Jun 05

Home Automation System – An engineering project (EE5)

Just as I did with our previous projects I’m going to elaborate on the ‘Engineering Experience’ project we’ve done this semester. We opted to build a home automation (Domotica) system from scratch. We, a team of 4 (clicky & clicky) electronics students at Group T University College, spent the last five months or so developing and building a system that, in theory, could be used to control and sense stuff in your house. Here’s some explanation on both hardware/electronics and software.


The essential hardware (excluding sensors such as temperature sensors, light sensors, switches, …):

We made a ‘sandwich’ of the Uno, Ethernet and XBee shields which acts as the core, the central coordinator or access point. From here all data is received from and sent to modules around the house. Thanks to the Ethernet connection, a MySQL database is hooked up and a webinterface is able to check and control the entire system. Unfortunately the Uno only has one serial IO channel, which caused some problems in the end due to both shields being connected to that one line. We fixed most of them by software filtering but looking back it would’ve been easier if we had for example an Arduino Mega, which has 3 serial channels.

Module End Device

Module End Device

Arduino Uno - Ethernet Shield - XBee Shield stack

Uno, Ethernet & XBee Shield 

As you can see on the left, the end device “module” is something we designed ourselves. An XBee is used to send over sampling data to the Access Point and to receive commands (set a digital pin to logical 1 or 0).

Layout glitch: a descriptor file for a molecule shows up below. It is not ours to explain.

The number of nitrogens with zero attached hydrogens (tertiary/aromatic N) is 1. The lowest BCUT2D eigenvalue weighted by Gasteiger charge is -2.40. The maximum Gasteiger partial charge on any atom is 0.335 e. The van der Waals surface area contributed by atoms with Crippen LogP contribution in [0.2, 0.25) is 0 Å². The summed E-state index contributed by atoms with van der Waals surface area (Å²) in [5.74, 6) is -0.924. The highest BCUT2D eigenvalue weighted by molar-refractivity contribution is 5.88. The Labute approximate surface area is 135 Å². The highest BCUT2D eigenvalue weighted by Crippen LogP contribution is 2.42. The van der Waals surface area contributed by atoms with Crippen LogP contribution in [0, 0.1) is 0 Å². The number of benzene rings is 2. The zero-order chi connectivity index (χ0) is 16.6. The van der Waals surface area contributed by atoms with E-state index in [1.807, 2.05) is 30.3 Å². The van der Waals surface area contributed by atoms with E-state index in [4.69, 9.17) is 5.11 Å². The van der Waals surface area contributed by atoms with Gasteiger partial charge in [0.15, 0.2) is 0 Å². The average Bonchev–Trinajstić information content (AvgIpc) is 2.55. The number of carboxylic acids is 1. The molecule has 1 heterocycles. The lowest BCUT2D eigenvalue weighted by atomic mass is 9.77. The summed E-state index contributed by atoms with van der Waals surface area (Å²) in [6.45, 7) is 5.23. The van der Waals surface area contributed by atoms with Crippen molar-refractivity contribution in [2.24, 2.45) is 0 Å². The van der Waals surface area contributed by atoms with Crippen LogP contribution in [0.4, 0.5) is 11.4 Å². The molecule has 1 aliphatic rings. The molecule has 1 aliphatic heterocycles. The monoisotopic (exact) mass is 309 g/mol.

You can easily attach sensors to any of the 8 available XBee pins (which can be set either to DIO or ADC).

The programming of the XBee devices is done with a tool developed by Digi called X-CTU. We started out with a serial terminal to program the XBees but quickly switched to a more user-friendly application.



This program can be used to quickly change some parameters in the XBee’s firmware. The firmware can also be easily upgraded, which is a great thing since Digi seems to release a newer version every couple of months that introduces more features for the device.


XBees can either be used in transparent or API mode. For more complex actions one quickly leaves the simple transparent mode behind and uses the somewhat more complex API mode. This mode uses packets (frames) of data to send over information.

XBee API packet

XBee API packet



This was quite the challenge to be able to read the data, making sense of it and being able to use it to interpret voltages and status information. That’s why I developed a simple packet parser program in C# that quickly transforms any received data packet into human readable form. And so XBeeP was born!

We transfer data to and from the database by  letting the Arduino do PHP GET requests. Packet data is assembled and parsed on the webserver which translates it into usable information that can be shown on an interface. For ease of use we developed both a regular website and a mobile version with jQuery mobile.

Mobile Interface

Mobile Interface

Regular interface

Regular interface

User Restrictions

User Restrictions